Last week, six members of the Boca campus Student Government Senate voted unanimously on every bill that was proposed.
One will create a Medical Student Association at FAU’s College of Medicine, which will be open to both undergraduate and graduate students, and another will change how Program Board, an SG-run program that organizes events for students, is funded and run. SG hopes that creating specific Boards for each campus instead of managing one overarching system will lead to more events for the Boca, Jupiter, and Davie communities.
The first bill came about through irritation.
“We’ve encountered a lot of difficulty with the convoluted process of getting approved [for] events,” medical student Sanjay Chandrasekhar said. Because of that, the medical student community is looking for “autonomy.”
The bill, authored by medical students Jeremy Cohen and Chandrasekhar, states that the Graduate and Professional Student Association “has historically approved funding for only 13 organizations.”
This low approval rate forces medical groups to become subgroups of existing organizations, which “prevents them from achieving the autonomy and funding needed to successfully impact the students,” it added.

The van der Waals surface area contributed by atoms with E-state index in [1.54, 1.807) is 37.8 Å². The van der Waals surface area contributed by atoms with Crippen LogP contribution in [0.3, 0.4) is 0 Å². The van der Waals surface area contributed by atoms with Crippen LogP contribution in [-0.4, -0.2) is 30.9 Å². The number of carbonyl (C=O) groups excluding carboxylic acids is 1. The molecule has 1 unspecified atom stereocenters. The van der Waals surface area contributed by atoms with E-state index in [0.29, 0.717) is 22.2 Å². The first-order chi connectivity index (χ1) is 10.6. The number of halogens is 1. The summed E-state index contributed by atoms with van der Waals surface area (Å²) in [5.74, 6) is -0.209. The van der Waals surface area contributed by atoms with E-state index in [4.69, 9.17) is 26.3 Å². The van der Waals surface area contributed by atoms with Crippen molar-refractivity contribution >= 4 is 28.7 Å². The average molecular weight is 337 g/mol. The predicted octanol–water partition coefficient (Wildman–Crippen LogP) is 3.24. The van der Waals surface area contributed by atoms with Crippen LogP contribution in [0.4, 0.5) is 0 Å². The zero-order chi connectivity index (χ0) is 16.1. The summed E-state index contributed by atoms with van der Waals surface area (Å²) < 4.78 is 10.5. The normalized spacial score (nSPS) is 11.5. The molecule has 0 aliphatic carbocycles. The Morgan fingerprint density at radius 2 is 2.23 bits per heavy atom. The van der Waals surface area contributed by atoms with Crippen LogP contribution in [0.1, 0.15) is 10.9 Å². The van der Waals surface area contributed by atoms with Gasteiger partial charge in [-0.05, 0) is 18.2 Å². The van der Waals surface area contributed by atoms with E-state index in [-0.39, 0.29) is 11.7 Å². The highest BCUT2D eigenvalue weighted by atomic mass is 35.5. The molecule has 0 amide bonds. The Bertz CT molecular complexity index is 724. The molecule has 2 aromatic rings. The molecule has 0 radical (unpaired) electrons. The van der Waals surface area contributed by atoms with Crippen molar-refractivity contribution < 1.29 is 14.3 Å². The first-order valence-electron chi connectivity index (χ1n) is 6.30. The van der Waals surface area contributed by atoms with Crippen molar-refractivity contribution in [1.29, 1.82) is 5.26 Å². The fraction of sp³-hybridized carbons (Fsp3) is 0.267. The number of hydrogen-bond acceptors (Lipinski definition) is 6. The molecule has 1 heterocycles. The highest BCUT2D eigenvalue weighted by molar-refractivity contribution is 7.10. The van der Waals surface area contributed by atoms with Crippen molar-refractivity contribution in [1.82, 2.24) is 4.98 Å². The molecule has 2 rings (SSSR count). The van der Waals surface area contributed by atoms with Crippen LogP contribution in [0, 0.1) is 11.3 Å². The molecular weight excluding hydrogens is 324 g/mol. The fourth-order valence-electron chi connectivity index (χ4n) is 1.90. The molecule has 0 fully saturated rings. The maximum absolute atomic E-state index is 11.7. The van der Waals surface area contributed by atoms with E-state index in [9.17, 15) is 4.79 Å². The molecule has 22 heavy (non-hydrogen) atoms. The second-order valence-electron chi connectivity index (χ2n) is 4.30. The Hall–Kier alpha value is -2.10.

Rep. Cody Steed and Rep. Joseph Burgese sponsored the bill.
The second bill will make changes to Program Board despite FAU’s Board of Trustees, a university policy-governing group, rejecting it.
Vice President Marianne Alex said that the bill’s dismissal was due to insufficient “finance details on the job descriptions.”
Campus governors will now be required to appoint a Program Board director for each campus, and each governor will be given separate funding for the organization. Currently, Program Board is a university-wide program without specific campus representatives.
Steed believes having campus representatives is more “fair” for the other campuses aside from Boca.
“If the Board of Trustees doesn’t support what the students support, that’s their decision,” Steed said. “However, I was elected by the students and this amendment was supported by over 80 percent of the students.”
According to the bill, 81.5 percent of students who voted opted to pass this bill during the Fall election.
Kristen Grau is a staff writer with the University Press. For questions regarding this or other stories, email email@example.com.
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